Thoracic Outlet Syndrome Management - Part Two
The physiotherapist will typically begin the examination even before the patient takes off any of their clothes by observing the usual posture they tend to adopt. Posture of the shoulders may be slumped and rounded, forcing a stretch from the neck and shoulder blade muscles which might add to the possibility of this syndrome occurring. The physiotherapist will examine the neck''s ability to reach full range of motion and may increase the testing stresses by compressing the neck whilst it is in a combination of movements. This can bring on the symptoms if normal testing does not.
The vascular and nervous supply to the arm will typically be examined, with particular attention to the muscles and nerves of the lower parts of the brachial plexus, which are most commonly involved. Compression of the venous system can result in the affected arm being swollen and bluer in colour while if the arterial part of the vascular system is compressed the results are different. In this case the arm can be without pulses, cool, and suffer a loss in blood pressure compared to the normal arm of twenty mmHg or more.
In the case of thoracic outlet syndrome due to neurological compression the finding are often of weakness and wasting of the small muscles of the hand. There may also be reduced sensation in the areas supplied by the ulnar nerve, which again reflects the fact that the lower nerves of the brachial plexus are most often involved. The last type of this syndrome, that of non-specific thoracic outlet syndrome, has widespread but less precisely located pain, with less precise and clear examination findings, making the diagnosis unreliable at best.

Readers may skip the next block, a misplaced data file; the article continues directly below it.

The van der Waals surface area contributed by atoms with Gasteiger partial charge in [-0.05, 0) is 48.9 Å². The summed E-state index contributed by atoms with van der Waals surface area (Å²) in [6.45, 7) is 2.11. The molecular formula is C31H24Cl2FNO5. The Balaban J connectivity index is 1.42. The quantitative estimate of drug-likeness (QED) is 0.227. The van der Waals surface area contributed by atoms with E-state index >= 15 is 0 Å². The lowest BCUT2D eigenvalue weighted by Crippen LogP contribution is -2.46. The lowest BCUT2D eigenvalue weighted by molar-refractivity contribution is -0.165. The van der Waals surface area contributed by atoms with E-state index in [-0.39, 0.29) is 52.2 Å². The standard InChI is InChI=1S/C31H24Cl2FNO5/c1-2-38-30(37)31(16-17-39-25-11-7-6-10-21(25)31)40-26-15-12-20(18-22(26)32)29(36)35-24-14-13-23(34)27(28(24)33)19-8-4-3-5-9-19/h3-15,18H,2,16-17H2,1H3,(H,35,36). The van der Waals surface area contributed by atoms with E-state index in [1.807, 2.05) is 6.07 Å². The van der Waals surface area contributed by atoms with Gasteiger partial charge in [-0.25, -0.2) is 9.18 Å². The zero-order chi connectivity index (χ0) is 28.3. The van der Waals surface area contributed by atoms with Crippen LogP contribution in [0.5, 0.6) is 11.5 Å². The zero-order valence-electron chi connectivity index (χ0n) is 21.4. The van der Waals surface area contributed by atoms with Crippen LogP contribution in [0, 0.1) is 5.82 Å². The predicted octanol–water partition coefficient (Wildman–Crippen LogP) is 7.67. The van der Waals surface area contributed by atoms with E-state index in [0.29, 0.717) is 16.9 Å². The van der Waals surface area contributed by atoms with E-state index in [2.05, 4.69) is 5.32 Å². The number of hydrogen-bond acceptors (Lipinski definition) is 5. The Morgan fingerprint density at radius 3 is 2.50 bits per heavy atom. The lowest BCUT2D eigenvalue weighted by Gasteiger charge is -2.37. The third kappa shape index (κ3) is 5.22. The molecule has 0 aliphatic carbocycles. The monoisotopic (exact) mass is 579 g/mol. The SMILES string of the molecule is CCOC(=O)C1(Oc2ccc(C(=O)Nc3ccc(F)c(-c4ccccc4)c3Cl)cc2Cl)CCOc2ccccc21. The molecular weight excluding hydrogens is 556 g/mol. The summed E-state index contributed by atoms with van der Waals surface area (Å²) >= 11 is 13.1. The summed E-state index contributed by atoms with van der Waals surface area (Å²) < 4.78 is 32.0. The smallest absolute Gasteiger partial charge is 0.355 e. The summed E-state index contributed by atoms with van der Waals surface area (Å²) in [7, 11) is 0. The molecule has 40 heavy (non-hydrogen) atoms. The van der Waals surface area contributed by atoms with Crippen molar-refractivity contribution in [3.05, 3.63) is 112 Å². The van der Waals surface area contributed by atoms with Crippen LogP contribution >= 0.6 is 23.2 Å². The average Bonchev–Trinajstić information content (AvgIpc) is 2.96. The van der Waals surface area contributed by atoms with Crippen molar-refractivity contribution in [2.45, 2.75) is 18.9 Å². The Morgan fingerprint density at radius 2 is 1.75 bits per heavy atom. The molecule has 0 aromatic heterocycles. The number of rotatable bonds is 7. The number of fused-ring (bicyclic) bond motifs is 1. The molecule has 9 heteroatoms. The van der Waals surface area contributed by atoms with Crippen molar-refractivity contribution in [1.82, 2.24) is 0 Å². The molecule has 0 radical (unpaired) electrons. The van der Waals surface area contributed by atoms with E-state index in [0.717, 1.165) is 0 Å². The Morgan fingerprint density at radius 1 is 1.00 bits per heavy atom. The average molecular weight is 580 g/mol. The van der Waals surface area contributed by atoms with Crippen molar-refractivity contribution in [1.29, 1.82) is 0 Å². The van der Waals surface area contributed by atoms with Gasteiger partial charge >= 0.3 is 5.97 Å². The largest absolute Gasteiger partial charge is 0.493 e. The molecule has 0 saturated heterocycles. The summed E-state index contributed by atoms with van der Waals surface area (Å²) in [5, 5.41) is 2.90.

The large number and type of anatomical structures potentially contributing to thoracic outlet syndrome has meant that there is a large number of tests to provoke the symptoms of the typical syndrome. Unfortunately these tests result in high numbers of results which are false-negative and false positive. False-negative results mean that the tests did not show any evidence for the syndrome but it is present anyhow, and false-positives mean that the test shows the presence of the syndrome when in reality it is not present.
Roos stress test is a typical test for thoracic outlet syndrome, the patient is instructed to maintain their arms in a "hands up" posture whilst opening and closing their hands repeatedly. A positive test result occurs if the arms feels tired or heavy or it elicits the typical symptoms. Thoracic outlet syndrome can be caused either by soft tissue or bony anatomical structures. Obstruction or compression can occur from bony parts such as a growth on the collar bone or ribs or with the presence of cervical ribs. Soft tissue abnormalities include tight fibrous bands or overdeveloped muscles in athletes.
Trauma to the neck and mechanical stressors may combine with any abnormalities in neck anatomy such as cervical ribs to increase the likelihood of developing thoracic outlet syndrome. Obstruction of the blood supply is an emergency and should be speedily assessed and surgically decompressed with repair to the arteries or veins. Most people with this syndrome are however treated conservatively with anti-inflammatory drugs, transcutaneous electrical nerve stimulation (TENS) and assessment and mobilisation or exercise prescription by a physiotherapist.
An increase in the local compressive or tension forces can be produced by postural abnormality, causing the nerves to suffer chronic compression. Keeping of muscles in a shortened posture changes their normal length, makes them weaker and means they react with pain when stretched. Muscles can also become lengthened and weakened by being chronically stretched, and along with shortened muscles this forms the idea of muscle imbalance producing symptoms. The longer term changes in posture which are required to make an improvement in this syndrome mean that patient education is a priority.